Sam Haddon, newly appointed by President George W. Bush to the federal bench in Montana, sounds just like you’d want a federal judge to sound should you ever find yourself in federal court: no-nonsense and to the point, but also focused and interested, even a bit, well, courtly. Haddon, 64, received Senate confirmation of his presidential appointment only last month, which may explain why he still answers his phone, “Sam Haddon,“ and not “Judge Haddon.“ Has he gotten used to being called Judge Haddon yet? “No,” he says with a hint of bemusement.
Haddon’s appointment comes almost 32 years to the day after he began practicing law in Missoula.
Haddon grew up in Texas, and despite his decades in Montana, he still speaks with a slight Texas drawl. He received his undergraduate degree from Rice University in 1959 and spent the next few years working for the federal government, first as a border patrol agent, then later with the federal narcotics bureau, the precursor to the Drug Enforcement Administration.
In 1965 Haddon graduated from the University of Montana School of Law. He took his law degree to Billings where he clerked for a year for U.S. District Judge William Jameson. After practicing law for a Billings law firm, Haddon returned to Missoula in July 1969 where he became a partner in the Boone, Karlberg and Haddon law firm. More than three decades later, after paying his dues in state and federal court, Haddon ascended the federal bench—a position he coveted for years since clerking for Judge Jameson.
Asked whether a federal judgeship had been his goal, Haddon doesn’t hesitate to answer. “Oh my heavens, yes,” he says. “When I worked for Judge Jameson back in ’65 and ’66 I think the seed was planted that if I could ever be accorded a federal judgeship, that would be the finest thing.”
Customarily, the U.S. senator of the sitting president’s party makes the recommendation for filling vacant federal judgeships in the nominating senator‘s home state. That political honor would have gone to Sen. Conrad Burns (R-Mont.). But in Haddon’s case (and in the case of Richard Cebull, another Montana attorney who was confirmed by the Senate to a federal judgeship on the same day), both Burns and Sen. Max Baucus (D-Mont.) made a joint recommendation to the president. “It was really as good as it can get to have both senators from your state to make the recommendation,” says Haddon.
In fact, it got better. Both Haddon and Cebull were unanimously approved by the Senate, in Haddon’s case by a vote of 95-0. (The five non-voting senators had excused absences and one of the non-voting senators sent Haddon a note saying he would have voted for him had he had the opportunity.) Though the national press often portrays presidential appointments to the federal bench as nasty political fights featuring liberal vs. conservative viewpoints, Haddon says his Senate confirmation was free of political posturing. “When I went before the Senate Judiciary Committee I was not asked questions of a political nature,” he says “The focus was on Sam Haddon’s qualifications to do the job.”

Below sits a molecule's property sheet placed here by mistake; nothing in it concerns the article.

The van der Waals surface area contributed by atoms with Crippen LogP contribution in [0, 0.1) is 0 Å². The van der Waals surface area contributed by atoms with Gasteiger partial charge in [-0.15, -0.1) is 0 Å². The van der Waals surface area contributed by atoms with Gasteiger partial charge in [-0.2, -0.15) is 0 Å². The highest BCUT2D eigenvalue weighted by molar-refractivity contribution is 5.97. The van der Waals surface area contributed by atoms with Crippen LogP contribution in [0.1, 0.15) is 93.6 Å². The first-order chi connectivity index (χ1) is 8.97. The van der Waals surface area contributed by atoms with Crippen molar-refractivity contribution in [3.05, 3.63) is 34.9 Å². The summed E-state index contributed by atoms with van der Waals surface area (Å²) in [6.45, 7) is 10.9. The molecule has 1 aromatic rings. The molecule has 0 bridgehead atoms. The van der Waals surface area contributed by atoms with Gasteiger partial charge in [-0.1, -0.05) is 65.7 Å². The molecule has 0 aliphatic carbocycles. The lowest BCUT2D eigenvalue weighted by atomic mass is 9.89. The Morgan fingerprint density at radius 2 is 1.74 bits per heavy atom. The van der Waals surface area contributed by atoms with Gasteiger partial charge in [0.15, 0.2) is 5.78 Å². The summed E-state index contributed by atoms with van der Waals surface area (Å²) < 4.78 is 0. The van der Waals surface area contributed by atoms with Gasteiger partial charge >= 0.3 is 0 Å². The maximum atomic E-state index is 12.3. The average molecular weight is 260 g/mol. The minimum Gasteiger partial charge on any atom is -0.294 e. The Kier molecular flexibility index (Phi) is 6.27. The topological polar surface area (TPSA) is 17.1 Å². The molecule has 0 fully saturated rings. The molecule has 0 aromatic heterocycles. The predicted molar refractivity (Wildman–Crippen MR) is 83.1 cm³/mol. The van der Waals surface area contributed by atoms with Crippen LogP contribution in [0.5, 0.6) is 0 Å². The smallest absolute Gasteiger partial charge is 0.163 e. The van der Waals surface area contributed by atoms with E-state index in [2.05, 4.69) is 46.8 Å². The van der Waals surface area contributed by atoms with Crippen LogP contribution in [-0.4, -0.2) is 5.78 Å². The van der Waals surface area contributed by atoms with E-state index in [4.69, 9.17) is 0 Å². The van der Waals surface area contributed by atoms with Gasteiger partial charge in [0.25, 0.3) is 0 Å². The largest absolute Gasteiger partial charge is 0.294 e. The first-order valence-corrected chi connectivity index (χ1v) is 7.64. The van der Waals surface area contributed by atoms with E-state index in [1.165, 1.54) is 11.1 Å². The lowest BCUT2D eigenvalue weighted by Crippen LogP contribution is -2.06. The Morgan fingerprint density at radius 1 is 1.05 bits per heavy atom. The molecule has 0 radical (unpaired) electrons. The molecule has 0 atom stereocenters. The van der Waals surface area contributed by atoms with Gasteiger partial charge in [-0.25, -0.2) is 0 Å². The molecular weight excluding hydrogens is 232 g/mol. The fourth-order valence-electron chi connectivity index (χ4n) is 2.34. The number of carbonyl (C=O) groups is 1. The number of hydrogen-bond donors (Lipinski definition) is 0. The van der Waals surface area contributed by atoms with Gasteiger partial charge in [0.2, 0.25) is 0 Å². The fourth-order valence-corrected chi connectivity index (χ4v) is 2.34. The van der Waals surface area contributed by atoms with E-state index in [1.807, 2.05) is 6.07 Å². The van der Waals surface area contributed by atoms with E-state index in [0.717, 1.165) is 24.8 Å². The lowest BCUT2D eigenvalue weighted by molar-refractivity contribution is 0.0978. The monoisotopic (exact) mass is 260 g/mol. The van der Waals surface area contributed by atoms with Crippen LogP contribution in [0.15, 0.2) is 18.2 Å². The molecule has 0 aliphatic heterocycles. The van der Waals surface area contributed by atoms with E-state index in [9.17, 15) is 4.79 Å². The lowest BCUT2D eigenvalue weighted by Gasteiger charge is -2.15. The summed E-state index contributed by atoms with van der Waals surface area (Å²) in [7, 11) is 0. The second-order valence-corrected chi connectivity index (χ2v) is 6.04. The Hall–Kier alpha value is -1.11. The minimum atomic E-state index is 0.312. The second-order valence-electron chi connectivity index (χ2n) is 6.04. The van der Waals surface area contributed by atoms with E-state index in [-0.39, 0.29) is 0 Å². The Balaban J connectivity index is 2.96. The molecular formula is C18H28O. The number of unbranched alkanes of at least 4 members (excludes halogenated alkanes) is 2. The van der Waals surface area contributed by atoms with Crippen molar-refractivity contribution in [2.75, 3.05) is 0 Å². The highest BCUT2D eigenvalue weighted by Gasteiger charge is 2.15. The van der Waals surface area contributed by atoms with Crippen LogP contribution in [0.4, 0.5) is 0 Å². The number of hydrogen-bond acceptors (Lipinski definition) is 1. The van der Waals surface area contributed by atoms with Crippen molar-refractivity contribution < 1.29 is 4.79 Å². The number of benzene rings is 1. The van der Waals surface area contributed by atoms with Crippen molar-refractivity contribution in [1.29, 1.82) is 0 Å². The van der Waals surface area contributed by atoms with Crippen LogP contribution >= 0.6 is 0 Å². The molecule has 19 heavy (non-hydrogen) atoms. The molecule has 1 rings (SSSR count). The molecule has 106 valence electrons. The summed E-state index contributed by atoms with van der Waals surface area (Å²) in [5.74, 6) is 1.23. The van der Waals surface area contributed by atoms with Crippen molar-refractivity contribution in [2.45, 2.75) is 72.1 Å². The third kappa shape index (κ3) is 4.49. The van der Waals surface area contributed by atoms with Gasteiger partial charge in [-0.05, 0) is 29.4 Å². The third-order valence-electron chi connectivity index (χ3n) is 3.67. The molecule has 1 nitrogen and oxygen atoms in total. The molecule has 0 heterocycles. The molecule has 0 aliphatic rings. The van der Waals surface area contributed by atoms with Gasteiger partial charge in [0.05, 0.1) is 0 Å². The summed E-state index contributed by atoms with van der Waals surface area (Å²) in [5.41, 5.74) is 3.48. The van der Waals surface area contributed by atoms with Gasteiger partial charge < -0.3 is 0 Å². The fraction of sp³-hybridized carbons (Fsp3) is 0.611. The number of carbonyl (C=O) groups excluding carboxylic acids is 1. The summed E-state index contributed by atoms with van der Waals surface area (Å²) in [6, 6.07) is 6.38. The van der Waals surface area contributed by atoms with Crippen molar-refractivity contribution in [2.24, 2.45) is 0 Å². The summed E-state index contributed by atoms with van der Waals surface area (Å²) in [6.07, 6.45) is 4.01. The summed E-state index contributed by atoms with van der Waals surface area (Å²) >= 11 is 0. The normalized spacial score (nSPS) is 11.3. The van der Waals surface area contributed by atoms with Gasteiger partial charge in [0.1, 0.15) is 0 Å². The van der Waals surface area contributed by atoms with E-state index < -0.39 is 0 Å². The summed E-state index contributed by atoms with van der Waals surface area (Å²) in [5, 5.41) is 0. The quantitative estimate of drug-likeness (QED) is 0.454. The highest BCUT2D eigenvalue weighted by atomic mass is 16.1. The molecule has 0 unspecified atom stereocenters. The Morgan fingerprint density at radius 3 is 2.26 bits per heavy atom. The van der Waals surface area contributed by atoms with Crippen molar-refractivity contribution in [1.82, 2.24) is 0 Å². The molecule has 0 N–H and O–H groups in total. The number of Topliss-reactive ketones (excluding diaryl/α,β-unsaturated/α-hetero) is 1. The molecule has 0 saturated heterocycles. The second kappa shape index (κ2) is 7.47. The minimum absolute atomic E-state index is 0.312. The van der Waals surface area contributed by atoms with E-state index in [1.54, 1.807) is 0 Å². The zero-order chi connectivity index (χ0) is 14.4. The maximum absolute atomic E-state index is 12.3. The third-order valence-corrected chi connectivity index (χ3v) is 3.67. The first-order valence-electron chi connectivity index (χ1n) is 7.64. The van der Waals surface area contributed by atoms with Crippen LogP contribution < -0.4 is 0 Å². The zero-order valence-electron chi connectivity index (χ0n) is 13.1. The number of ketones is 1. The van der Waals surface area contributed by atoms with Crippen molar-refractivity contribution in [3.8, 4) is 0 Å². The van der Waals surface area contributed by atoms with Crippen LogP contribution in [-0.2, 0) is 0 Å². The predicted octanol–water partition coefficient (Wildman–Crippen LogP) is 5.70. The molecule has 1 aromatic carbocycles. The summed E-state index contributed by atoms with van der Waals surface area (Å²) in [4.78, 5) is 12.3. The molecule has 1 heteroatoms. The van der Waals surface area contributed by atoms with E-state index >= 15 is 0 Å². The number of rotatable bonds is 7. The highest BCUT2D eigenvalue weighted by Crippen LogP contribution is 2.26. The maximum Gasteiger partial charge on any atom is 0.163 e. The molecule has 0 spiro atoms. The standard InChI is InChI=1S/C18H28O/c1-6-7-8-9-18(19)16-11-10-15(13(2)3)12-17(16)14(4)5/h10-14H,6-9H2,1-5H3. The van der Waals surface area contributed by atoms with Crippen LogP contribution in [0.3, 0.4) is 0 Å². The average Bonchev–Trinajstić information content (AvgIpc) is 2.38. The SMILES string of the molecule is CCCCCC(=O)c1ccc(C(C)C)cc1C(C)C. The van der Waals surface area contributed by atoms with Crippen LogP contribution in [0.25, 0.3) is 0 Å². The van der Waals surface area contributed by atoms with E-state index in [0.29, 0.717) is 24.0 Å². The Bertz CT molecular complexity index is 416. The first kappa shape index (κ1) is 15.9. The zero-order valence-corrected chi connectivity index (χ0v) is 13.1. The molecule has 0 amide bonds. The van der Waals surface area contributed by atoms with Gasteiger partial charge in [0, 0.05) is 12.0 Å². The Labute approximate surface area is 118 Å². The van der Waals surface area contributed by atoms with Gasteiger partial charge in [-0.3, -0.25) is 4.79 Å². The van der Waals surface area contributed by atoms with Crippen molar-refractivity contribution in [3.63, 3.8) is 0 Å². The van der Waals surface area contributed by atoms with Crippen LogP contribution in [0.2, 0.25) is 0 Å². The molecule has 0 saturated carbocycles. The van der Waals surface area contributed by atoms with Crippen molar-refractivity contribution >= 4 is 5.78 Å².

It’s not just the U.S. Senate that thinks well of Haddon. Several years ago he represented the Daly Ditches Irrigation District in Ravalli County’s state district court. The case of Duus vs. Daly Ditches pitted a whistle-blowing employee against one of the county’s irrigation co-ops charged with mishandling algae-killing chemicals. Though the case was an unusual one for Hamilton, it wasn’t the substance of the trial that drew local attorneys to the courtroom day after day. Rather, it was a chance to see the legendary Haddon, considered to be the best trial lawyer in Montana, at work. Haddon remembers the case, which he lost, but says he didn’t know that lawyers were streaming in and out of the courtroom just to see him. “I wasn’t aware of that. Thanks for passing it on.”
The district of Montana is made up of five divisions: Butte, Missoula, Helena/Great Falls and Billings. Haddon is in Great Falls.
Until Haddon and Cebull were appointed to the bench last month, the federal district of Montana was down to one full-time federal judge, Don Molloy in Missoula, and two semi-retired judges, Jack Shanstrom and Charles Lovell. Judge Paul Hatfield died last year. Shanstrom and Lovell opted for “senior status,” a situation peculiar to the federal court, similar to the emeritus status awarded to academics on the verge of retirement. It’s an important component because without it active judges would be hard-pressed to get all the work done. Molloy did an exemplary job in keeping the calendar current, and the system was still functioning as it should but the caseload was beginning to pile up.
While Haddon expresses his admiration for state district court judges, he clearly finds the federal court, with its wide variety of cases, more interesting. Federal court is where cases in which the United States is a party are heard. That includes both civil and criminal cases. “It’s a different system in that its function is exclusively by authority granted by the constitution, and there are many, many state laws that the federal court has no jurisdiction to consider.“
In Montana, where there are seven Indian reservations, federal case law gets even more interesting. Tribal courts are limited to hearing misdemeanor cases; felony crimes committed on reservations are heard in federal court but only if at least one of the parties is an enrolled tribal member. The exception is the Flathead Reservation, where, by longstanding agreement, cases are heard in state district court.
At age 64, while most other people are looking forward to the light at the end of the work tunnel, Haddon is anxious to get to it. Retirement? “Oh no,” he says. “I’m just getting started. I do plan to work just as long as my health permits me to do so. I have no problems with my health and look forward to being here for a long time.”